In a criminal prosecution, evidence showing the preparation for the commission of the crime charged is always admissible for the state. State v. Morgan, 211 La. 572, 30 So. 2d 434 (1947); State v. Doherty, 72 Vt. 381, 48 A. 658 (1900); People v. McKnight, 87 Cal. App. 2d 89, 196 P.2d 104 (1948); 29 Am.Jur.2d Evidence § 272 (1967). The evidence in the present case of defendant's acts of altering the amounts of "drugs or prescriptions" in his possession, approximately one week prior to the alleged sale of marijuana for which he was being prosecuted, is evidence of acts of preparation for the commission of the crime charged and it was not error for the trial judge to overrule defendant's objections as to their admissibility.

The remainder of the allegedly objectionable statements made by the chief witness for the prosecution, Agent Saez, were elicited on cross-examination by defense counsel.

Defense counsel asked Agent Saez to testify as to the circumstances under which he met the defendant. Agent Saez replied that "I had learned that there were numerous individuals that were trafficking * * *." Defendant contends that this remark was unresponsive and that it inferred that defendant was one of numerous individuals involved in selling and buying narcotics. We do not agree. This Court faced a similar objection in State v. Gortarez, 98 Ariz. 160, 402 P.2d 992 (1965) where the witness testified that they were looking for a person trafficking in narcotics when they met the defendant in that case. The Court held that the reference to another person "trafficking" in narcotics was only an implication of prior misconduct by that other person and was not necessarily an innuendo of prior criminal activity on the part of the defendant. The statement here falls within the same category.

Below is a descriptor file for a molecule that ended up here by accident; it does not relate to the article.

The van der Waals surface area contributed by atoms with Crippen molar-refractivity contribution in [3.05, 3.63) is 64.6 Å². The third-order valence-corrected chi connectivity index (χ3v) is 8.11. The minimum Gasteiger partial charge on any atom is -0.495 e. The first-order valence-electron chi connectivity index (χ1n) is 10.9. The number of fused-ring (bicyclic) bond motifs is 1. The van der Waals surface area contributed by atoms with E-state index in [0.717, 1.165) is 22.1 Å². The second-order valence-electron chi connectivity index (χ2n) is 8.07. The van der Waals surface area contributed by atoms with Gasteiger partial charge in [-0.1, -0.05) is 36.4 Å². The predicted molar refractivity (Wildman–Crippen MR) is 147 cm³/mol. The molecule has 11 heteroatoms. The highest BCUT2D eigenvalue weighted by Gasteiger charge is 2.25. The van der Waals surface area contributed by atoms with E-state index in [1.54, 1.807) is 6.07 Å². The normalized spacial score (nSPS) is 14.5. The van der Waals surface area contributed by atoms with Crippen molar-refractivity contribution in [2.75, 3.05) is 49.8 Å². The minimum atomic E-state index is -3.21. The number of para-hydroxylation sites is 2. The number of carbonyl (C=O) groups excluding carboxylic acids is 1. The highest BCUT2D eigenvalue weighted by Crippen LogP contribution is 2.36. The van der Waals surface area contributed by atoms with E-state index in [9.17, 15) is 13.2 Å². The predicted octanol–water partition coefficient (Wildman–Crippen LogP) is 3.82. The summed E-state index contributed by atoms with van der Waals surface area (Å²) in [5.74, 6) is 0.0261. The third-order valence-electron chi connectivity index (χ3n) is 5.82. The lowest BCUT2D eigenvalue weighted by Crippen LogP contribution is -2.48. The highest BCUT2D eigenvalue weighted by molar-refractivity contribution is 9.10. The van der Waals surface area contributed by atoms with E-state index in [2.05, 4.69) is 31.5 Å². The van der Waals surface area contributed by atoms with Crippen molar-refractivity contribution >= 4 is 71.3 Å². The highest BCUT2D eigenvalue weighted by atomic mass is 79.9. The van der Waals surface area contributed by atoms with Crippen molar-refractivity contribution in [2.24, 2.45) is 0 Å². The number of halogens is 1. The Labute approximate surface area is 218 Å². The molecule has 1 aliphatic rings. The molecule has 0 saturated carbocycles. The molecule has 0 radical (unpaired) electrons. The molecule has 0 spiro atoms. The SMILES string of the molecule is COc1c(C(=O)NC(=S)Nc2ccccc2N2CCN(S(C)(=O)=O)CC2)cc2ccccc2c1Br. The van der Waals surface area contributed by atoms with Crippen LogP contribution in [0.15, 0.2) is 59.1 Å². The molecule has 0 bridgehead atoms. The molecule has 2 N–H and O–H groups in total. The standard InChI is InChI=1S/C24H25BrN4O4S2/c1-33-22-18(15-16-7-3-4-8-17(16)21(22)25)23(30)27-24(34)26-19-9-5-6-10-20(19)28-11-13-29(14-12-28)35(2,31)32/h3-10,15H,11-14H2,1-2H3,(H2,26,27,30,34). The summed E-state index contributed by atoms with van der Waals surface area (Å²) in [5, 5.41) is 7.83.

On cross-examination, Agent Saez testified that he had marked the money given to the defendant in exchange for the marijuana. Defense counsel asked the agent why he had not arrested defendant when the sale took place, so as to take advantage of the use of the marked money. Agent Saez replied "I eventually want the complete nucleus of the narcotic traffic. I don't want just one lieutenant * * *." Defense counsel objected and moved for mistrial. The court overruled the objection, denied the motion for mistrial, and allowed Agent Saez to further testify:

"Well, I didn't arrest him because I wanted to get to the nucleus. I knew that he was quite well involved in the narcotics traffic and that by arresting him I would probably not be able to get to the *465 sources of supply his main source of supply. I knew that if I ingratiated myself with him, if I became friendly with him after making one buy he would become more friendly and I could get further intelligent information as to what he was doing in the drug traffic, I knew that Mr. Maggard was because Mr. Maggard was involved in the narcotics traffic, I felt that if I arrested him at the time it would jeopardize any further investigation in attempting to get to the other lieutenants, other narcotic, marijuana and drug traffic such as he was doing."